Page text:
Juustoleipä translates to “cheese bread,” which not only refers to its dry and sturdy texture, but also its culinary use as a sort of bread-like vehicle for jam, syrup, and, of course, coffee. To make the cheese, milk—once reindeer milk, now often goat or cow milk—gets curdled, baked, and dried into thin rounds. This process not only allows for the cheese to be preserved for up to a year, but invites special preparations when it is ready to be consumed, one of which is kaffeost.

Hriatô: Slovakian winters call for a honey-and-bacon hot brandy cocktail.

...Traditionally served around Christmas, hriatô is relatively straightforward to make. Home cooks begin by frying up bacon in a healthy dollop of lard. Once it’s crisp, they drizzle in honey, allowing the sweet and salty blend to mingle. Finally, they add a stream of potent fruit brandy to the mix.

Hriatô can indeed look a bit unappetizing on first glance. As the cloudy, orangish liquid begins to cool, the fat separates, initially forming glistening droplets on the drink’s surface, then a layer of settled fat. But when enjoyed fresh, the fried bacon bobs in the boozy brew, balancing the honeyed liquid with a savory umami pork flavor.

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Coca-Cola in talks with cannabis company

Coca-Cola is reportedly talking with Canadian marijuana producer Aurora Cannabis Inc. about CBD-infused beverages.

“We are closely watching the growth of non-psychoactive CBD as an ingredient in functional wellness beverages around the world,” Coca-Cola spokesman Kent Landers told Bloomberg News.

(Of course, Coca-Cola was also a pioneer in marketing psychoactive drug-infused beverages.)

From Bloomberg:

Aurora’s shares surged on the news, jumping as much as 23 percent Monday in New York to $8. Other stocks in the cannabis industry got a boost, with Tilray Inc. adding as much as 9.4 percent in response to Coca-Cola’s interest...

The discussions with Aurora are focused on CBD-infused drinks to ease inflammation, pain and cramping, according to the BNN Bloomberg report. CBD, or cannabidiol, is the chemical in the pot plant often used for medicinal purposes, and doesn’t produce the high that comes from THC, or tetrahydrocannabinol. There are no guarantees of any deal between Aurora and Coca-Cola, according to the report.

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Japanese Whisky: beautiful book about the best booze east of Glen Garioch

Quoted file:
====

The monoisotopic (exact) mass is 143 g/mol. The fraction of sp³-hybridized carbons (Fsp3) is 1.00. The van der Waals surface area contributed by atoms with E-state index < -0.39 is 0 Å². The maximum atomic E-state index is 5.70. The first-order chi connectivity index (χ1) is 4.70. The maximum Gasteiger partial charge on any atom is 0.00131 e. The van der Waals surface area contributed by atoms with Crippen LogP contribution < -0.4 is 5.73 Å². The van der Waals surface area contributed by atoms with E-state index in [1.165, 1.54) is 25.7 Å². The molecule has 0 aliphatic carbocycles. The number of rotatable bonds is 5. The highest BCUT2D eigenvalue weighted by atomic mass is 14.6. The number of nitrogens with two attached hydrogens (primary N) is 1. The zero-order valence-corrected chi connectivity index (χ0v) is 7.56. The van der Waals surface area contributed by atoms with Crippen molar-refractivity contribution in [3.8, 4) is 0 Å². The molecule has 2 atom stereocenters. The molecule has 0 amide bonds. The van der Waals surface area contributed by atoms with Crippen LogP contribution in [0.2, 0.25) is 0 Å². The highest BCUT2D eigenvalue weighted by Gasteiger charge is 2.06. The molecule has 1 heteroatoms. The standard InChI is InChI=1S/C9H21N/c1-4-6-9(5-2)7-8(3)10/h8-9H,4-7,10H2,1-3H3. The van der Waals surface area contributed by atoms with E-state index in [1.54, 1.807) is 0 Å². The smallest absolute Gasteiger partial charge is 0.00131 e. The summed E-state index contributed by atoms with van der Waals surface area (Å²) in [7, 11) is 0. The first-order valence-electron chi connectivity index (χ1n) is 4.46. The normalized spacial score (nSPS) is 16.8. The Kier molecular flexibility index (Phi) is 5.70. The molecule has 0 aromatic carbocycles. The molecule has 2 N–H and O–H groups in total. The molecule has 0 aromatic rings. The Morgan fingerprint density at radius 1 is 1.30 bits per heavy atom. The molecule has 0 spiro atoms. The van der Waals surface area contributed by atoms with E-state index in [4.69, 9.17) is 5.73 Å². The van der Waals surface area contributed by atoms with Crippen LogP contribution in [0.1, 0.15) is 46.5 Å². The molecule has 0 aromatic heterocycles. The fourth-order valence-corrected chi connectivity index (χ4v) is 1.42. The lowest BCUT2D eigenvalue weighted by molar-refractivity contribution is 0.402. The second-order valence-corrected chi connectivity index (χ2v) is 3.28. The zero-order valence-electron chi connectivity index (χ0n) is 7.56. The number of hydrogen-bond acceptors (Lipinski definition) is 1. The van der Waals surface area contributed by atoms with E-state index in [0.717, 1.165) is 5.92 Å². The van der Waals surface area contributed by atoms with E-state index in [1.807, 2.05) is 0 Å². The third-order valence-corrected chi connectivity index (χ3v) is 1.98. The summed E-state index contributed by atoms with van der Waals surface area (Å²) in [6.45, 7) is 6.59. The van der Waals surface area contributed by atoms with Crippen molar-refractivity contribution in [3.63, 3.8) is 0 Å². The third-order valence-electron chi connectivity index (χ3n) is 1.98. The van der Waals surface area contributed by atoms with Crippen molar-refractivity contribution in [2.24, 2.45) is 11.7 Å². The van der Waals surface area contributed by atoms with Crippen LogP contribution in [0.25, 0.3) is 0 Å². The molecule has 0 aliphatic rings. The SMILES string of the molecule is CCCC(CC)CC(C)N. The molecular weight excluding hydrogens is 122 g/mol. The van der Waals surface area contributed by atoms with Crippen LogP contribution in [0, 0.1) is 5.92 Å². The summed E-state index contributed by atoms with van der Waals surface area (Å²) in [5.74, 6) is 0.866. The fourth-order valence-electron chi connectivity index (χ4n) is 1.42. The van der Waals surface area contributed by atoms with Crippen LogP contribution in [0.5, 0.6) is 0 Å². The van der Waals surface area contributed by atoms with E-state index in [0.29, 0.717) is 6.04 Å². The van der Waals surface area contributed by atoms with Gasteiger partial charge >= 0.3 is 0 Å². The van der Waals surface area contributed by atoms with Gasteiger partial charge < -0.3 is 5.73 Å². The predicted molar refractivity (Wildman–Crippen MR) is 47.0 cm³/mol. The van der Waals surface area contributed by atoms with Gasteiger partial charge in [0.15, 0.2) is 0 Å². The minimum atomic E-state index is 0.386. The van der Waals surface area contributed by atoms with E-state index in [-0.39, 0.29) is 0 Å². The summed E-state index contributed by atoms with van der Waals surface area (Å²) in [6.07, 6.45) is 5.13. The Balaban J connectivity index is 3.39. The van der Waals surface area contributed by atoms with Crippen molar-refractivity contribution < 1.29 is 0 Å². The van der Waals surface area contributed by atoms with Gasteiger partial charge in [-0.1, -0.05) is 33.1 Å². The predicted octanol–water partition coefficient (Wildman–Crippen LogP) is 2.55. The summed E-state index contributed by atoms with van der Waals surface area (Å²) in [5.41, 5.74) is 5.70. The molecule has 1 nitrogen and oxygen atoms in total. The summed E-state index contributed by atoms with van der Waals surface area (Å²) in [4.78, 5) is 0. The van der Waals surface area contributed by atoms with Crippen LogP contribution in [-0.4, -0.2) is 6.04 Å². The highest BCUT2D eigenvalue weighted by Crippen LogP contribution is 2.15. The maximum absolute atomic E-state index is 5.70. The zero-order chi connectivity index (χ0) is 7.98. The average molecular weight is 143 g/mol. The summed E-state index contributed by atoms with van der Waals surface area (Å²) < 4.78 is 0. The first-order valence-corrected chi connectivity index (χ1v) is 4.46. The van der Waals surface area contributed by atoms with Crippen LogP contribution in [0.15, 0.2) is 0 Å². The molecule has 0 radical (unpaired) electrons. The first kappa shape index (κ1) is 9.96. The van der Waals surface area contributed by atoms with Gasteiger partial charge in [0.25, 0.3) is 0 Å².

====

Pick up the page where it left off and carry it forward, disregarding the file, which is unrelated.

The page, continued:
Beautifully produced and incredibly satisfying, Brian Ashcraft's Japanese Whisky is more than a handsome primer about some of the world's best booze. It's also an assured and familiar exploration of the drink's history and culture in the world's fourth-largest whisky market, complemented by outstanding photography and dozens of tasting notes.

Pepsi is buying SodaStream

PepsiCo is buying SodaStream for $3.2 billion.

SodaStream's products, marketed as a healthy alternative to sugary sodas, fit Pepsi's goal of "making more nutritious products while limiting our environmental footprint," (Pepsi CEO Indra) Nooyi said in a statement. "Together, we can advance our shared vision of a healthier, more sustainable planet."

(CNN) Read the rest

Why flight attendants hate Diet Coke

Traveling by air is thirsty work. Read the rest

The place of gin in Orwell's 1984

One of the few permitted vices in Nineteen Eighty-Four is Victory Gin, which oils the outer party and offers suggestions of Englishness and party power: it's always served with clove bitters, implying that Oceania's boots are on the ground in Asia. Chemistry professor Shirley Lin wrote an interesting post about gin's place in Orwell's dystopia.

In the last paragraph of the book, Winston’s tears at the end of the book are also “gin-scented” (page 297). While I was unable to find any studies examining the presence of alcohol in human tears, ethanol in the sweat of continuous drinkers has been detected and quantified.

I always figured that Victory Gin is just watered-down random-grain alcohol and that the "saccharine flavoured with cloves, the speciality of the cafe," is turps. Bottoms up! Read the rest

This Amazing Crazy “Tiny” Drink is a Meal for Two @nerdvana